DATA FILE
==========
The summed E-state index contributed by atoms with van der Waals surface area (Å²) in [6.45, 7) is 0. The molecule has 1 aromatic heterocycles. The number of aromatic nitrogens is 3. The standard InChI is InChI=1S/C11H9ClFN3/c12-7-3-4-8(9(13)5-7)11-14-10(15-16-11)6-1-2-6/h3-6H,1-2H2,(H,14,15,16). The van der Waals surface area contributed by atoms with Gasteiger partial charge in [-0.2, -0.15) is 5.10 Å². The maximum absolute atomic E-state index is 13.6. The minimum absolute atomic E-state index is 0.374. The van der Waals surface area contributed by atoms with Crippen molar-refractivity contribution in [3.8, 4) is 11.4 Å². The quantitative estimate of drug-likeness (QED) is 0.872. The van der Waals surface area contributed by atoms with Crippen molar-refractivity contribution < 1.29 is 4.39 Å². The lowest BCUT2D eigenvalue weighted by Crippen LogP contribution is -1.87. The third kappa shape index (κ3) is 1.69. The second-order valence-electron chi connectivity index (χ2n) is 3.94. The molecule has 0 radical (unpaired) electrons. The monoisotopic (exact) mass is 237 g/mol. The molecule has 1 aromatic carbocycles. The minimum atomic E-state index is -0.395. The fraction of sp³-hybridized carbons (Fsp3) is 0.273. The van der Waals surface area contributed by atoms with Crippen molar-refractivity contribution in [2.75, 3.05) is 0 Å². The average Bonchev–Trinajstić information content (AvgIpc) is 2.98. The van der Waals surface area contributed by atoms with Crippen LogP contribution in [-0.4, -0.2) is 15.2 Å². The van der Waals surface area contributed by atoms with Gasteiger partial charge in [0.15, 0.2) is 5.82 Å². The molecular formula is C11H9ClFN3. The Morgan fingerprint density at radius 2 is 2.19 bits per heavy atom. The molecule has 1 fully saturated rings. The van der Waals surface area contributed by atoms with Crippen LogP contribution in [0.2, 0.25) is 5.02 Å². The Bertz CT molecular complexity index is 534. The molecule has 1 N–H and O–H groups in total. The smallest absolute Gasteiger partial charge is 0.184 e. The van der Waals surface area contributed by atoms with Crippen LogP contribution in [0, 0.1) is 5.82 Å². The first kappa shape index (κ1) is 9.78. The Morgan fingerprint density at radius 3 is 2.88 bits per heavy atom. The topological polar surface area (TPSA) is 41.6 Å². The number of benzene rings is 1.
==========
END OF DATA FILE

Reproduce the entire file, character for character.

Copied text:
The summed E-state index contributed by atoms with van der Waals surface area (Å²) in [6.45, 7) is 0. The molecule has 1 aromatic heterocycles. The number of aromatic nitrogens is 3. The standard InChI is InChI=1S/C11H9ClFN3/c12-7-3-4-8(9(13)5-7)11-14-10(15-16-11)6-1-2-6/h3-6H,1-2H2,(H,14,15,16). The van der Waals surface area contributed by atoms with Gasteiger partial charge in [-0.2, -0.15) is 5.10 Å². The maximum absolute atomic E-state index is 13.6. The minimum absolute atomic E-state index is 0.374. The van der Waals surface area contributed by atoms with Crippen molar-refractivity contribution in [3.8, 4) is 11.4 Å². The quantitative estimate of drug-likeness (QED) is 0.872. The van der Waals surface area contributed by atoms with Crippen molar-refractivity contribution < 1.29 is 4.39 Å². The lowest BCUT2D eigenvalue weighted by Crippen LogP contribution is -1.87. The third kappa shape index (κ3) is 1.69. The second-order valence-electron chi connectivity index (χ2n) is 3.94. The molecule has 0 radical (unpaired) electrons. The monoisotopic (exact) mass is 237 g/mol. The molecule has 1 aromatic carbocycles. The minimum atomic E-state index is -0.395. The fraction of sp³-hybridized carbons (Fsp3) is 0.273. The van der Waals surface area contributed by atoms with Crippen molar-refractivity contribution in [2.75, 3.05) is 0 Å². The average Bonchev–Trinajstić information content (AvgIpc) is 2.98. The van der Waals surface area contributed by atoms with Crippen LogP contribution in [-0.4, -0.2) is 15.2 Å². The van der Waals surface area contributed by atoms with Gasteiger partial charge in [0.15, 0.2) is 5.82 Å². The molecular formula is C11H9ClFN3. The Morgan fingerprint density at radius 2 is 2.19 bits per heavy atom. The molecule has 1 fully saturated rings. The van der Waals surface area contributed by atoms with Crippen LogP contribution in [0.2, 0.25) is 5.02 Å². The Bertz CT molecular complexity index is 534. The molecule has 1 N–H and O–H groups in total. The smallest absolute Gasteiger partial charge is 0.184 e. The van der Waals surface area contributed by atoms with Crippen LogP contribution in [0, 0.1) is 5.82 Å². The first kappa shape index (κ1) is 9.78. The Morgan fingerprint density at radius 3 is 2.88 bits per heavy atom. The topological polar surface area (TPSA) is 41.6 Å². The number of benzene rings is 1.